The publishing industry, like nature, abhors a vacuum. But a vacuum was what we had when Stieg Larsson died of a heart attack at the age of 50 in 2004. Larsson’s Millennium series instantly became a publishing phenom, selling well over 40 million copies around the world to date. Readers hunger for another Millennium novel, and another and another! But all we have is emptiness, the silence of the grave.

So the publishing industry has resolved to fill the void by bringing out memoirs written by people close to (or, in the case of Kurdo Baksi, allegedly close to) Larsson. If you’re really, really desperate to read some anecdotes about Larsson, I suppose you might give these books a try; otherwise, there’s more comfort to be found for bereft Millennium fans in reading the Pippi Longstocking books, whose eponymous heroine was the literary inspiration for the anarchic female avenger Lisbeth Salander.

The memoir written by Eva Gabrielsson, Larsson’s life partner of three decades, is the more defensible and, as its title indicates, the more bizarre piece of writing. “ ‘There Are Things I Want You to Know’ About Stieg Larsson and Me” is atonal and fragmented. On some pages Gabrielsson sounds robotic, as if she’s dutifully testifying before a jury about minutiae: “Coffee was for both of us an extraordinary remedy for all kinds of misfortunes great or small. . . . Although we experimented with every possible way of preparing the brew, we always fell back on percolated coffee.” Then, seemingly out of the blue, an apocalyptic anger erupts: “FIAT JUSTITIA, pereat mundus,” intones Gabrielsson at the end of the book, after relating another setback in the legal battle over her partner’s estate. “Let justice be done, though all the world perish.” Maybe a mug of that percolated coffee — or a shot of Aquavit — would have been in order.

The fact that the style of this memoir is so erratic, and that Gabrielsson acknowledges a co-writer, Marie-Francoise Colombani, should lay to rest the rumors that Gabrielsson wrote part of the Millennium books. Overall, her memoir sorely tries a reader’s sympathies, even those of us feminists who think that Gabrielsson got a raw deal when it came to sharing the Larsson spoils. As anyone interested in the Millennium books knows, Gabrielsson was denied any stake in Larsson’s estate by whacky Swedish inheritance laws that don’t recognize the legitimacy of childless civil unions and by Larsson’s failure to make a will.

The most affecting part of her memoir deals with her numbness after Larsson’s death. “I went through life like a zombie. Every morning I woke up in tears, although my nights were dreamless. . . . Like a hunted beast, I fed only on little things picked up in passing: dates, nuts, fruit,” she writes.

In the aftershock, Larsson’s father and brother, with whom he had had minimal contact as an adult, were recognized as the rightful heirs to his estate. (Gabrielsson claims that the brother suggested she marry Larsson’s father in order to keep the assets all in the family.) The war over Larsson’s literary estate is ongoing, with Gabrielsson holding hostage her one golden asset: approximately 200 pages of a fourth Millennium novel, snippets of which she tantalizingly describes at the end of this memoir.

On the New Year’s Eve that followed Larsson’s death, Gabrielsson read aloud a nio by torchlight on the shores of an icy lake. (In Swedish mythology, a nio is a curse written in verse form.) Kurdo Baksi probably felt the hairs on the back of his neck tingle that night, because odds are good that he was one of the “evil, sly, cowardly” false friends Gabrielsson was chanting about. Baksi is a journalist who worked with Larsson; his 2010 memoir, newly published in paperback, is simply called “Stieg Larsson.” In it, Baksi recalls Larsson’s courage in the face of constant threats by far-right hate groups in Sweden and his superhuman work ethic (fueled by greasy junk food and endless cups of coffee — 22 mugs at one conference Baksi and Larsson attend together). Baksi also alleges that Larsson cut corners as a journalist and put young staffers in danger by allowing them to infiltrate extremist groups while he was editor of the crusading journal Expo. Maybe it’s the translation (which could also be the source of Gabrielsson’s strangely stilted writing voice), but Baksi comes off as too self-aggrandizing to earn the reader’s trust. Reacting to the news of Larsson’s death, Baksi says: “I had to be strong. Stieg’s partner, Eva, and the young members of Expo staff needed me.”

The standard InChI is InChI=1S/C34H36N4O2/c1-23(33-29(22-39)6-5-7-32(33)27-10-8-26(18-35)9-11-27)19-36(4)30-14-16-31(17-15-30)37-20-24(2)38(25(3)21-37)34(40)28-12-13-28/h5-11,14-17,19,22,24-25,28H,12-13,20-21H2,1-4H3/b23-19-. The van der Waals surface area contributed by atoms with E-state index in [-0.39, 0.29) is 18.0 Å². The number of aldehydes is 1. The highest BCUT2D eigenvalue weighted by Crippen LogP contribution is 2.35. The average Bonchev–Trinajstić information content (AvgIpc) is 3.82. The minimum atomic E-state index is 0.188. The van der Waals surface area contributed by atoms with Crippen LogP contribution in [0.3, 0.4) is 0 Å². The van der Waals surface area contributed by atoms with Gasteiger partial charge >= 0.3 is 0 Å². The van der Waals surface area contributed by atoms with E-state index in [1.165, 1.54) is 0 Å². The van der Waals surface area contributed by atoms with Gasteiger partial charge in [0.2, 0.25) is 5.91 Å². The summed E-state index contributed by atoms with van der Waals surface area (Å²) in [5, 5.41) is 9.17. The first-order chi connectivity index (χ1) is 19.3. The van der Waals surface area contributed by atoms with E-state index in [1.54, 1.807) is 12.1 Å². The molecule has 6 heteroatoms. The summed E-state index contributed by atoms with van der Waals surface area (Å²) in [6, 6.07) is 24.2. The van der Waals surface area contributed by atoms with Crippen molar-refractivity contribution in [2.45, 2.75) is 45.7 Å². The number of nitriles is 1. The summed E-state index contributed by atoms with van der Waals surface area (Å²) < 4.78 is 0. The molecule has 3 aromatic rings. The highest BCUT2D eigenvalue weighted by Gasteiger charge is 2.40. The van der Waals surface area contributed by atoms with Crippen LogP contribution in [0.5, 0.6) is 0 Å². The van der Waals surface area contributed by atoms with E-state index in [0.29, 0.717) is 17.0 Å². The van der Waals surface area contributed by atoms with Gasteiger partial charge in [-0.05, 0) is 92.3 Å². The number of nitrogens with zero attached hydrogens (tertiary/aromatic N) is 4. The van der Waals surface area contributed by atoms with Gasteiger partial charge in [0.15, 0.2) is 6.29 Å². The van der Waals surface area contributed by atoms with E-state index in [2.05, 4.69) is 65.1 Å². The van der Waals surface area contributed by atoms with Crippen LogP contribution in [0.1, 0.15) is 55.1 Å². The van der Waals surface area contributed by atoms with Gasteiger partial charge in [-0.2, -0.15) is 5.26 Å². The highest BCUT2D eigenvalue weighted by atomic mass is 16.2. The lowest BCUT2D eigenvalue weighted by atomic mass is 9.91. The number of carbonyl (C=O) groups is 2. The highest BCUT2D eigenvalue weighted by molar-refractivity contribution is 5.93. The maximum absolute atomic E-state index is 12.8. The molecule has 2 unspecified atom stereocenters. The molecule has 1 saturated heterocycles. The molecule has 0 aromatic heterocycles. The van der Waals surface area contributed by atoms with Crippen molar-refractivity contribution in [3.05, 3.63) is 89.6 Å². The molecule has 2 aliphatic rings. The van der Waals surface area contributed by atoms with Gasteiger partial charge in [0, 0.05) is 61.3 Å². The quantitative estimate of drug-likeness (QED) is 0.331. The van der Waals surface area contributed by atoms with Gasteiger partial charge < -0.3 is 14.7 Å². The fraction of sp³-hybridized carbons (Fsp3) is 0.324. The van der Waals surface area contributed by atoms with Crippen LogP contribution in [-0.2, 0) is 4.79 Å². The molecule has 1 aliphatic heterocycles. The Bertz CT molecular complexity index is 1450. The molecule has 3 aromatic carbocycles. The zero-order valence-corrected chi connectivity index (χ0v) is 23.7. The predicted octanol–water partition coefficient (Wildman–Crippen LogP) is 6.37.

Uh-huh. Gabrielsson must have a choice nio to lob back at that assertion. To Millennium fans, the value of Baksi’s memoir rests chiefly on an anecdote he tells about the real-life inspiration for the enigmatic Lisbeth Salander. (Gabrielsson tells a version of this same event.) Larsson supposedly told Baksi about a gang-rape he had witnessed as a teenager. Although the victim was an acquaintance of Larsson’s, he stood by passively. The incident and his own failure to act haunted him, and as expiation — perhaps — he wrote an engrossing series of novels featuring a bisexual feminist avenger.

The real mystery here is how Lisbeth Salander — a character who, in real life, would repel many middle-of-the-road readers — has won over the world. That’s a mystery that even Stieg Larsson, were he still alive, couldn’t solve.

Corrigan is the book critic for the NPR program “Fresh Air” and a literature professor at Georgetown University.


The Man Behind “The Girl With the Dragon Tattoo”

By Kurdo Baksi

Gallery. 182 pp. Paperback, $12.99


By Eva Gabrielsson with Marie-Francoise Colombani

Seven Stories. 209 pp. $23.95